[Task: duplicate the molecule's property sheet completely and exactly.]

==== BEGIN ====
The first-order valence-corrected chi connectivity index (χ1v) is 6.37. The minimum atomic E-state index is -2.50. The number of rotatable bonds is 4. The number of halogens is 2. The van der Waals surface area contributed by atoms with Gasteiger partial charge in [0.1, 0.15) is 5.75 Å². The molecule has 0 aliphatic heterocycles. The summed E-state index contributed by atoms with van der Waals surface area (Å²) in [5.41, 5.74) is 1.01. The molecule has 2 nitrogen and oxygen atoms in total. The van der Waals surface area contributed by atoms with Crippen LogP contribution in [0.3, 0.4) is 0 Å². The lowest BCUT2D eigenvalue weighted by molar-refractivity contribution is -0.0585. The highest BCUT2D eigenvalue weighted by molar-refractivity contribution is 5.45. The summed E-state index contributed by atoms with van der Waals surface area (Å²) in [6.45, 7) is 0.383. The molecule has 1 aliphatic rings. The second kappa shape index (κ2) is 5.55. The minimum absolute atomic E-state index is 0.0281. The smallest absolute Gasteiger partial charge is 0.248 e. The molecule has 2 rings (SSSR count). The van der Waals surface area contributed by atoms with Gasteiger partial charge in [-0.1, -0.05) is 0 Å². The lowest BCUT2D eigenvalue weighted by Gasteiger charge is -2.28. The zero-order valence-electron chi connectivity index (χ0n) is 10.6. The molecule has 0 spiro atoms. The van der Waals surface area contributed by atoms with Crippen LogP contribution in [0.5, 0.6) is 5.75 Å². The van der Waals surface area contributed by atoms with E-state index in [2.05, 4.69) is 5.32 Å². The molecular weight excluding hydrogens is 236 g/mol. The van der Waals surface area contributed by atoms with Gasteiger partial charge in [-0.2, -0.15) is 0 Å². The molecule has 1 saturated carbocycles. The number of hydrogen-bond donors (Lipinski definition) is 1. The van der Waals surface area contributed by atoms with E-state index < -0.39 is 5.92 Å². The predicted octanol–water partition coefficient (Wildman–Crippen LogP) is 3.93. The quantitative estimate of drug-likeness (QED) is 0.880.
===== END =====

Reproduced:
The first-order valence-corrected chi connectivity index (χ1v) is 6.37. The minimum atomic E-state index is -2.50. The number of rotatable bonds is 4. The number of halogens is 2. The van der Waals surface area contributed by atoms with Gasteiger partial charge in [0.1, 0.15) is 5.75 Å². The molecule has 0 aliphatic heterocycles. The summed E-state index contributed by atoms with van der Waals surface area (Å²) in [5.41, 5.74) is 1.01. The molecule has 2 nitrogen and oxygen atoms in total. The van der Waals surface area contributed by atoms with Crippen LogP contribution in [0.3, 0.4) is 0 Å². The lowest BCUT2D eigenvalue weighted by molar-refractivity contribution is -0.0585. The highest BCUT2D eigenvalue weighted by molar-refractivity contribution is 5.45. The summed E-state index contributed by atoms with van der Waals surface area (Å²) in [6.45, 7) is 0.383. The molecule has 1 aliphatic rings. The second kappa shape index (κ2) is 5.55. The minimum absolute atomic E-state index is 0.0281. The smallest absolute Gasteiger partial charge is 0.248 e. The molecule has 2 rings (SSSR count). The van der Waals surface area contributed by atoms with Gasteiger partial charge in [-0.1, -0.05) is 0 Å². The lowest BCUT2D eigenvalue weighted by Gasteiger charge is -2.28. The zero-order valence-electron chi connectivity index (χ0n) is 10.6. The molecule has 0 spiro atoms. The van der Waals surface area contributed by atoms with Crippen LogP contribution in [0.5, 0.6) is 5.75 Å². The van der Waals surface area contributed by atoms with E-state index in [2.05, 4.69) is 5.32 Å². The molecular weight excluding hydrogens is 236 g/mol. The van der Waals surface area contributed by atoms with Gasteiger partial charge in [-0.2, -0.15) is 0 Å². The molecule has 1 saturated carbocycles. The number of hydrogen-bond donors (Lipinski definition) is 1. The van der Waals surface area contributed by atoms with E-state index < -0.39 is 5.92 Å². The predicted octanol–water partition coefficient (Wildman–Crippen LogP) is 3.93. The quantitative estimate of drug-likeness (QED) is 0.880.